When she caught his eye, Higginson shrugged.
She followed the two men up a spiral staircase, her shoes clicking on the Italian marble steps and echoing around her. When she entered a handsomely decorated suite accented with polished mahogany and brass, she sucked in a stunned breath.
The suite was larger than four bedrooms put together. A plush sitting room with two suede sofas and a wall of bookshelves greeted her first. Double French doors with glass inserts opened into the bedroom area. On one side of the bedroom, an open door led to a massive walk-in closet that held rows of suits, dress shirts and ties in every shade, and a shoe collection that would be the envy of any man on Wall Street. Another door opened into a bathroom ensuite featuring a Jacuzzi, a glass and tile shower and a sauna room. A sliding door on the other side of the spacious bedroom led out onto a small balcony overlooking a delicately scented rose garden. Between two tall windows stood a huge carved bed, a work of art in itself. A tan-colored suede armchair was positioned next to it--probably for the nurse--and a kaleidoscope of pill bottles lay scattered across the nightstand.
"What do you think, Anna?" JT asked once he was settled in the bed.
"I think it's definitely a man's domain."
Nurse Simpson returned, carrying a plastic jug of ice water. Shoving the pill bottles aside, the woman set the jug on the nightstand and crossed her arms, every muscle in her face pinched in disapproval.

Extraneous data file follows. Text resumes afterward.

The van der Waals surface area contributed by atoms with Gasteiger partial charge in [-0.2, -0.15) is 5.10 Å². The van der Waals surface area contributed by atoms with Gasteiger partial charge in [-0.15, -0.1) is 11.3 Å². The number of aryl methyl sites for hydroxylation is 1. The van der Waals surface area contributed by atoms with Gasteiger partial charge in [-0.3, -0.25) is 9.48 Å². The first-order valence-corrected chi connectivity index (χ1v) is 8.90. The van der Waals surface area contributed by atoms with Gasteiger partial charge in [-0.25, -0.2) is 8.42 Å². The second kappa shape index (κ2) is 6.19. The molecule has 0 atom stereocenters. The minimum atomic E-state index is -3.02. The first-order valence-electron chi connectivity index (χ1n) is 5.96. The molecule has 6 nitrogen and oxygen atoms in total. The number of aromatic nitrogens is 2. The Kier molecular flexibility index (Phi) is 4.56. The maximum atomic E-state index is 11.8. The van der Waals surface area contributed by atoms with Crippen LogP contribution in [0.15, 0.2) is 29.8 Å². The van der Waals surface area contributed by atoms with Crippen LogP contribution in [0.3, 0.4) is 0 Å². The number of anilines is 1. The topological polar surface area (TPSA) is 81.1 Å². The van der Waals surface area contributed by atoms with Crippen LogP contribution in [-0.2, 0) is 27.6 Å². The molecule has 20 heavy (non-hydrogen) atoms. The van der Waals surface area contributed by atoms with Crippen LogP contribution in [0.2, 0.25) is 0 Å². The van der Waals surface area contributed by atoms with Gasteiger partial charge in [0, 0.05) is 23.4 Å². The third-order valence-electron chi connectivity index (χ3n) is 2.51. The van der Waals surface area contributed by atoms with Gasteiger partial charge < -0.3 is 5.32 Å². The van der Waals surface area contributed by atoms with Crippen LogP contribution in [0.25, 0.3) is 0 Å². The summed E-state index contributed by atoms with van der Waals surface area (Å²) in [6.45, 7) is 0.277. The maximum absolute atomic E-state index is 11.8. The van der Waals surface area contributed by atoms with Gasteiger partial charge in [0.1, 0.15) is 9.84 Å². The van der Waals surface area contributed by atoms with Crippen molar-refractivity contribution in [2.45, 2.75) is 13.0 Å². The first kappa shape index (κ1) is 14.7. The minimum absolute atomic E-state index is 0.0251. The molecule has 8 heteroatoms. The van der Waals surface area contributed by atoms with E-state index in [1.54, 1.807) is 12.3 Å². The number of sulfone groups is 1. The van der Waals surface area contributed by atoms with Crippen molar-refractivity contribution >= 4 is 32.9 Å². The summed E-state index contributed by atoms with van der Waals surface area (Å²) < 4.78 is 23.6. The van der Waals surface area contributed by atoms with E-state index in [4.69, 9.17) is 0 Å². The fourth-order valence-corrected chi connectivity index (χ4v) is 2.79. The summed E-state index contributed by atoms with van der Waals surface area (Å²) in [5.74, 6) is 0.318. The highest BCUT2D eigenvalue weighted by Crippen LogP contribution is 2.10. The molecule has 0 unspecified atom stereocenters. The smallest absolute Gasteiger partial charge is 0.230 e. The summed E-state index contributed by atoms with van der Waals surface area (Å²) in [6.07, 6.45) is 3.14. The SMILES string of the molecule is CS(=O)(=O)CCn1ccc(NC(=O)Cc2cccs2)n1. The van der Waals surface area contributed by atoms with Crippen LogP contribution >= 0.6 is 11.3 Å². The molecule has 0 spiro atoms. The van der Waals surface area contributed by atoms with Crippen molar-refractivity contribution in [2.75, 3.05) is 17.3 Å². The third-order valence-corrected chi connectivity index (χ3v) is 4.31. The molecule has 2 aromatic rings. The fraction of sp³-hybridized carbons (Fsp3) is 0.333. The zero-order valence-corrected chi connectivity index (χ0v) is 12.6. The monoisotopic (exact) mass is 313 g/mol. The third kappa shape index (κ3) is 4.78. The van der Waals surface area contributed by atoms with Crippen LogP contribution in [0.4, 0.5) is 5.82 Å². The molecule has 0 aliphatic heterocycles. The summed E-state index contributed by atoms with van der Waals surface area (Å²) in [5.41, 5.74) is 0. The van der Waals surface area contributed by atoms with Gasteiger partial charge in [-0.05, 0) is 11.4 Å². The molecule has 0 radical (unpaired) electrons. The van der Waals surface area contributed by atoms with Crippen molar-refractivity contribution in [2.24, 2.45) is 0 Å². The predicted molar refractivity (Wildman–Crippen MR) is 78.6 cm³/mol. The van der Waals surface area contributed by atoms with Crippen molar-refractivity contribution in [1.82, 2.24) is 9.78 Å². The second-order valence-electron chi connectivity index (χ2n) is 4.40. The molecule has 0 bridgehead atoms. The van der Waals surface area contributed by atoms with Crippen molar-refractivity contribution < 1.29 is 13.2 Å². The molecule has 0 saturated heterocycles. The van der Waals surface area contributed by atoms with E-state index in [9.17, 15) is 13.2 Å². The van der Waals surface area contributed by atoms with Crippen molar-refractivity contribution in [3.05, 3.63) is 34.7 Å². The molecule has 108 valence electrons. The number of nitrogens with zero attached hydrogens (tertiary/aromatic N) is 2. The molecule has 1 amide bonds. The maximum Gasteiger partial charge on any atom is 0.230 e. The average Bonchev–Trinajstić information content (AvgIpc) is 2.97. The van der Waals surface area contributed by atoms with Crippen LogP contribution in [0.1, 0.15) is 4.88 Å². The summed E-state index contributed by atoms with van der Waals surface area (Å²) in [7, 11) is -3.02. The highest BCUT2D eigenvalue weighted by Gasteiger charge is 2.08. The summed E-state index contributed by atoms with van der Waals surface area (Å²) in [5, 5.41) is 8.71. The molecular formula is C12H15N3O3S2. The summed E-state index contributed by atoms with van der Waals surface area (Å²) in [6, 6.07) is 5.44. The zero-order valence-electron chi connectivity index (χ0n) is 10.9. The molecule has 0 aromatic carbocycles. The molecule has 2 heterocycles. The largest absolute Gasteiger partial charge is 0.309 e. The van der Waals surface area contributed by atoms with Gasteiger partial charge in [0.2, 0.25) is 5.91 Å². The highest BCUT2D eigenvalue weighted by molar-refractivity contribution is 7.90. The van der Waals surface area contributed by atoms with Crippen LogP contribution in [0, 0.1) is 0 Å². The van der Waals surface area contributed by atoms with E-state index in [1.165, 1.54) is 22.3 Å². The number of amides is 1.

JT dismissed her with an impatient flick of his hand.
In the doorway, the nurse hesitated. "Mr. Lance needs his rest. Even if he doesn't think so." Sensing competition, her eyes narrowed in Rhianna's direction. "Or anyone else, for that matter."
"Maybe we should talk later," Rhianna mumbled.
"Nonsense," JT said. "Stay with me a while."
The butler glanced toward the door. "Nurse Simpson, why don't you take a break for an hour or two?"
JT nodded. "Anna will take good care of me."
As the door slammed shut behind the nurse, Rhianna took a step closer. "Mr. Lance, my name is Rhianna McLeod."
"Rhianna?" JT sighed. "Well, yes. I guess you are."
Confused, she turned to Higginson. "I don't think he remembers writing me about the nursing position. He even contacted the hospital I used to work in and--"
"I hate it when people talk as if I'm not in the room," JT fumed. "Of course I remember you, uh...Rhianna. And I do want you to be my nurse. Higginson! Make up the Rose-Mist Room for Ms. McLeod. She'll be staying with us indefinitely."
"Are you sure?" Rhianna asked, surprised. "You may want someone more experienced. I've only worked in one hospital and one nursing home before coming here."
Higginson cleared his throat. "Have you checked her references, sir?"
"References are for untrusting fools. It's my blasted memory that's disintegrating, not my eyes." JT eyed the door. "And references sure didn't make a difference with Nurse Dracula. Which reminds me...see that the old bat gets a nice severance package."
As the butler's footsteps faded, Rhianna was at a loss for words. "I...uh...thank you."
"You can thank me by getting my pills over there." JT pointed to the nightstand. "The ones in the red bottle."
She fetched his medication and quickly scanned the bottle. The prescription was for Vicodin, a narcotic pain reliever. She shook out two pills and poured a glass of water before approaching his bedside.
"Thank you, Ann--Rhianna." His breathing was strained.
"Are you feeling all right, Mr. Lance?"
"JT, my dear. When you call me Mr. Lance, I feel so damned ancient, like some old geezer waiting to croak." He chuckled at his own joke.